But the social network’s advertising revenue grew 18.4% during the quarter.
25% of shoppers won’t return to a retailer’s site where their card was declined.
Online retailers that do not have systems in place to deal with payment problems efficiently are at risk for driving away consumers for good, according to a new survey by Dynamic Markets Ltd., commissioned by merchant acquirer and payment processor Chase Paymentech Europe Ltd.
That could be troubling to many British retailers because 76% of U.K. e-commerce sites do not automatically advise consumers of the reason why their cards are declined. And, since consumers are not advised on the next steps required to complete the transaction, those retailers lose sales, says Shane Fitzpatrick, Chase Paymentech Europe president and managing director.
Indeed, 25% of consumers say they will never return to a retailer’s site where their card was rejected.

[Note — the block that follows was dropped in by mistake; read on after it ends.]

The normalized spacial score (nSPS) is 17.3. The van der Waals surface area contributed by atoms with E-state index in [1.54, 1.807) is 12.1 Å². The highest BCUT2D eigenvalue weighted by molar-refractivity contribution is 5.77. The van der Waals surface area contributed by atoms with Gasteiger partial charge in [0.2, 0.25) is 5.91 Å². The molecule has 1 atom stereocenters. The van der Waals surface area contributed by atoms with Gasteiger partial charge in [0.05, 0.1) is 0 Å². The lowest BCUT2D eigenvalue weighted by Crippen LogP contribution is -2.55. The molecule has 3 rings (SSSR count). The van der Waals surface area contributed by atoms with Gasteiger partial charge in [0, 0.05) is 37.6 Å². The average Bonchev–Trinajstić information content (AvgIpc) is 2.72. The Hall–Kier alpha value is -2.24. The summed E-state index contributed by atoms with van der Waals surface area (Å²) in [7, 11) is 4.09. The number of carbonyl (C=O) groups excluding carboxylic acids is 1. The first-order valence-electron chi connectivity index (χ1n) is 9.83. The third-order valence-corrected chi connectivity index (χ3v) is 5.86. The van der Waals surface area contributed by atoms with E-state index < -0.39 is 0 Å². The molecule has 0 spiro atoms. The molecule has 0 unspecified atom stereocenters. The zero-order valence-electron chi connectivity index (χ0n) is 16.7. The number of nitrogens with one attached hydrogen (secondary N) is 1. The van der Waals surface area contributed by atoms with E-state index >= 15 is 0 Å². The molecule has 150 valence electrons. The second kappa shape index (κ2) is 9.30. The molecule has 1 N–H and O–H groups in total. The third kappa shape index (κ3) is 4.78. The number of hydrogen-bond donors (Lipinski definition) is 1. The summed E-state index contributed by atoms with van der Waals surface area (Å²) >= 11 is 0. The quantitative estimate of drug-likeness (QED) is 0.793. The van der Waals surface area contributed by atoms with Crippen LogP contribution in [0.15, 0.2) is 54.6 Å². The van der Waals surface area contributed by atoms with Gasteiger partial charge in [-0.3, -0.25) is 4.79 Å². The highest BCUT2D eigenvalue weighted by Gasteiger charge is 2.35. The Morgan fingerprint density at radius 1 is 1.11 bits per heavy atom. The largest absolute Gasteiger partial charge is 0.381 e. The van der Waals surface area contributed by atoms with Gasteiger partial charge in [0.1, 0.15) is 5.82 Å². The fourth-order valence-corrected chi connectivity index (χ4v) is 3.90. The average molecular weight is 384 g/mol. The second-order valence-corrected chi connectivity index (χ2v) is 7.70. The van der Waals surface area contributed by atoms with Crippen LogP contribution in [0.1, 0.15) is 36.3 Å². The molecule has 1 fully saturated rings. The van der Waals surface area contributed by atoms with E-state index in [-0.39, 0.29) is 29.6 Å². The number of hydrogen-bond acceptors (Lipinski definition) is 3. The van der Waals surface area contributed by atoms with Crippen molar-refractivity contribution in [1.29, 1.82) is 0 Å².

The survey found differences between men and women's reactions to having a card declined for no apparent reason. The most common reaction for both sexes, at 37%, was concern over fraud. Beyond fraud concerns, women were more likely to express embarrassment, anger and frustration, while men were more open to continue shopping with the merchant if the situation could be resolved and they received an explanation why their card had been declined.
“With such a high percentage of consumers reacting negatively to the experience it reiterates the need for merchants to put in place systems to manage a range of challenges that can cause cards to be declined,” says Fitzpatrick.
Moreover, he adds, retailers need to keep their payments processes straightforward.
“The key to maximizing your cart conversion rate is clearly simplicity—a simple customer journey, a simple way to authorize card payments and a simple, wholly compliant way of managing customer data,” says Fitzpatrick.
The results are based on a survey of 2,047 British consumers.